Hi folks! It’s been a long time since I wrote the
Terminal Services and Graphically Intensive Applications
post. Today’s post is a short one; we will be discussing a curious case of Event ID: 56 on Windows Server 2008/R2 with the Remote Desktop Services Role. The clients were being disconnected by the server and the following error was generated:
Log Name: System
Event ID: 56
The Terminal Server security layer detected an error in the protocol stream and has disconnected the client.
<Provider Name="TermDD" />
<TimeCreated SystemTime="" />
This happened in conditions of heavy traffic to the server along with large client packets (i.e. lot of input activity on the client). As a result, the data stream gets corrupted and the TS server disconnects the client.
To track this down, I looked at the binary data attached to the event. The last DWORD is the error code is converted to an HRESULT.
For example if you have the following binary data attached to the event…
You first have to reverse the byte order to get a readable error code. You don’t reverse the whole thing, you reverse each byte pair individually. So,
moves to the front, followed by
etc. After reversing you’ll get this:
To make it even messier, the
is actually a result of converting an NTSTATUS code into HRESULT, so we then have to replace it with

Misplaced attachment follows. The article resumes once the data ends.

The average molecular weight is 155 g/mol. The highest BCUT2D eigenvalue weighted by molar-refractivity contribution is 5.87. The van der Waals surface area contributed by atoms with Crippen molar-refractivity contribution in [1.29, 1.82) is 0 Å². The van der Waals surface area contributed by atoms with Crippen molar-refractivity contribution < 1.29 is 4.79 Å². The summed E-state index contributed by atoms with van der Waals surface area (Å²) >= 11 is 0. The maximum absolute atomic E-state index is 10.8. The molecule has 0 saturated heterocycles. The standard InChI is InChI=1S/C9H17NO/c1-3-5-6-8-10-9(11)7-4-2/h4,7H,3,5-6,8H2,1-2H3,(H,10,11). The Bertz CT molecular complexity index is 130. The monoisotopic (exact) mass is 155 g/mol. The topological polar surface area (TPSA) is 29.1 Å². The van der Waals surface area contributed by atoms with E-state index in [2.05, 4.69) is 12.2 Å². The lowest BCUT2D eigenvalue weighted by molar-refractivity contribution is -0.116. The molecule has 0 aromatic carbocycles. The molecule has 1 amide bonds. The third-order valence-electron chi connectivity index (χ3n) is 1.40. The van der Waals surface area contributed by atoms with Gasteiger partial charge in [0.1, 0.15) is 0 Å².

(Normally HRESULT would start with “8”). Thus, you need to replace “D” with “C”.
Finally we now have and NTSTATUS error of
You can look up this error code using something like Err.exe and and get
This most likely indicates that server was trying to send data to the client after the connection was broken. It does not tell us why the connection was broken. Additional codes might be more informative:
- STATUS_IO_TIMEOUT - the connection has timed out.
- STATUS_INVALID_LOGON_HOURS - The user account has time restrictions and may not be logged onto at this time.
- SEC_E_DECRYPT_FAILURE – the data on the wire got corrupted
To decipher the codes, you can download Err.exe from:
Another way to troubleshoot the error is more inclined towards the driver development community, which is to use Windows Software Trace Preprocessor (WPP) to trace a driver's operation; it enhances
WMI event tracing
by adding conventions and mechanisms that simplify tracing a driver's operation. It is an efficient mechanism for user-mode applications and kernel-mode drivers to log real-time binary messages. The logged messages can subsequently be converted to a human-readable trace of the driver's operation.